Week 1: What is Wisdom Literature?
Week 2: Proverbial Wisdom
Week 3: Wisdom and Creation
Week 4: Wisdom and Women
Week 5: Ecclesiastes
Week 6: Job Prologue
Week 7: Job Dialogues
Week 8: Job and the Speeches from the Whirlwind
Job Dialogues – Study Guide
Job: The Dialogues
Job’s anger at Eliphaz has two reasons. First he complains about the lack of sympathy: “those who withhold kindness from a friend forsake the fear of the Almighty (6:14). The friends are like a brook that has dried up when one needs it most. Second, Eliphaz has assumed Job’s guilt without evidence; he has simply assumed that Job must be guilty because of a dogmatic presupposition. Job asks for evidence: “Teach me and I will be silent; make me understand how I have gone wrong. How forceful are honest words! But your reproof, what does it reprove?” 6:24-5). Job appeals for honesty, and he is nothing less than candid himself: “Therefore I will not restrain my mouth; I will speak in the anguish of my spirit; I will complain in the bitterness of my soul” (5:11)
Job now addresses God directly, and complains that God is oppressing him as if he were the Sea or the Dragon, the cosmic enemies of ancient mythology. God should not be affected by human sin, and should be able to overlook it. Instead, he is the “watcher of humanity” who targets a human being who will all too soon be dead. “What is man that you make so much of him?” asks Job. The question inverts the well-known psalm: “What is man that you are mindful of him? A human being that you attend to him?” (Psalm 8:4). For Job, the attention of God is not a desirable thing, but an affliction.
Bildad responds to the challenge in chapter 8: “How long will you say these things, and the words of your mouth be a great wind?” (8:1). For Bildad the question is simple: “Does God pervert justice? Or does the Almighty pervert the right?” (8:3). The answer is axiomatic, and negative. It is reinforced by the wisdom of the ages “inquire now of bygone generations, and consider what their ancestors have found; for we are but of yesterday, and we know nothing” (8:8-9). Bildad affirms the chain of act and consequence that was basic to proverbial wisdom: “Can papyrus grow where there is no marsh?” (8:11). Job must be guilty, and God must be proven right.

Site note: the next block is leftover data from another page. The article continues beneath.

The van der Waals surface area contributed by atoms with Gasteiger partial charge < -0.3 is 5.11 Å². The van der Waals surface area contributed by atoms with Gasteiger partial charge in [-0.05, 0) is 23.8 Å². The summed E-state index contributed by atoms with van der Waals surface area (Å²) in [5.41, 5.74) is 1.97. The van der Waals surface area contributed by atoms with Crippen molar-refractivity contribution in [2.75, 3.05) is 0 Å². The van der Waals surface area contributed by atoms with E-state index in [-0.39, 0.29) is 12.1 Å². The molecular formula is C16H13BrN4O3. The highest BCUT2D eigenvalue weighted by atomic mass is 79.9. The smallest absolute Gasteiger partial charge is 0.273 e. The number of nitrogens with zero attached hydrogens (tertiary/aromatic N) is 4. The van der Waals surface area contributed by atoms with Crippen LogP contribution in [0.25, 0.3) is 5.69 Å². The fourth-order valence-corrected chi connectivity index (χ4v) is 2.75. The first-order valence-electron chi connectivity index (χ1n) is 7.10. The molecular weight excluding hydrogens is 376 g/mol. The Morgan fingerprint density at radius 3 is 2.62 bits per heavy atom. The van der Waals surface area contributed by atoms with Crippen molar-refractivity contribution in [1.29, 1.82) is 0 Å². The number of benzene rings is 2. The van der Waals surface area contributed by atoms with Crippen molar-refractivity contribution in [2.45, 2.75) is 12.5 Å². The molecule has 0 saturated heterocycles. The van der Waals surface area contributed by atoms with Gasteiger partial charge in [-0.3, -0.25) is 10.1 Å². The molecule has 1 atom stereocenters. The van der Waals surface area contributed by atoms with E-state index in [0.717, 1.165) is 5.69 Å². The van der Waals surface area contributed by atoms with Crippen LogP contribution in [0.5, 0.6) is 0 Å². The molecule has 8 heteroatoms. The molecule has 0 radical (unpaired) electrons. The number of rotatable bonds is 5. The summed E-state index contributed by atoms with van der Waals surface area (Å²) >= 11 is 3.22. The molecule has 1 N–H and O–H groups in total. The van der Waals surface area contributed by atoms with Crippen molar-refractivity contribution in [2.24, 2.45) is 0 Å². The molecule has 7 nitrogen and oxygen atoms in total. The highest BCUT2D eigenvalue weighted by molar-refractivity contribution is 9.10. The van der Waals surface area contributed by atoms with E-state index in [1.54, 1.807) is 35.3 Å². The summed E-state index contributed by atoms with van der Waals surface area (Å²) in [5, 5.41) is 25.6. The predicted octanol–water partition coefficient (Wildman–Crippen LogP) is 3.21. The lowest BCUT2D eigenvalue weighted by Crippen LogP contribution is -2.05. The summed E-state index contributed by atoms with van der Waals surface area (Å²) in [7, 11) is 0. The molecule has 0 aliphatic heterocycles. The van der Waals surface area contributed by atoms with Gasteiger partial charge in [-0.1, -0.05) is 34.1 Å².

Job’s reply to Bildad in chapter 9 is a pivotal passage, as it anticipates much of what will happen at the end of the book. Job admits that a human being cannot hope to defend himself before God. The problem is that God is both accuser and judge, and so it is impossible to win one’s case before him. God prevailed over the Sea and over the mythical monster Rahab. How can a human being hope to withstand him? Where Bildad affirmed the justice of God, Job acknowledges only the raw power of the Creator. At issue is the very nature of justice. Is justice simply the will of the all-powerful Creator? Or can it be measured by standards that humanity can recognize?
Job does not waver in protesting his innocence, but he shows little hope of winning satisfaction: “Though I am innocent, my own mouth would condemn me; though I am blameless; he would prove me perverse” (9:20). This prediction must be borne in mind when we come to the eventual encounter between God and Job at the end of the book. For the present, despair leads to candor: “It is all one; therefore I say, he destroys both the blameless and the wicked. When disaster brings sudden death, he mocks at the calamity of the innocent. The earth is given into the hand of the wicked; he covers the eyes of its judges—if it is not he, who then is it?” (9:24).
The last friend to speak, Zophar, is quite brief. As between God and Job, there can be no contest. “Can you find out the deep things of God? Can you find out the limit of the Almighty?” (11:7). Like Eliphaz, Zophar counsels submission. His argument rests on the unfathomable superiority of the Deity.
Job draws a sharp contrast between himself and his friends. The friends, he claims, are trying “to whitewash with lies” (13:4). They “speak falsely for God, and speak deceitfully for him” (13:7). Job recognizes that they are trying to speak “for God,” to defend God’s good name, as religious people typically do. If evidence is thought to be damaging to God’s good name, it must be explained away, and pious dogma must be maintained. Not only does Job reject that approach, but he claims that God does too: “Will it be well with you when he searches you out? Or can you deceive him, as one person deceives another? He will surely rebuke you if in secret you show partiality” (13:9-10). This claim too will be tested when God finally appears on stage at the end of the book.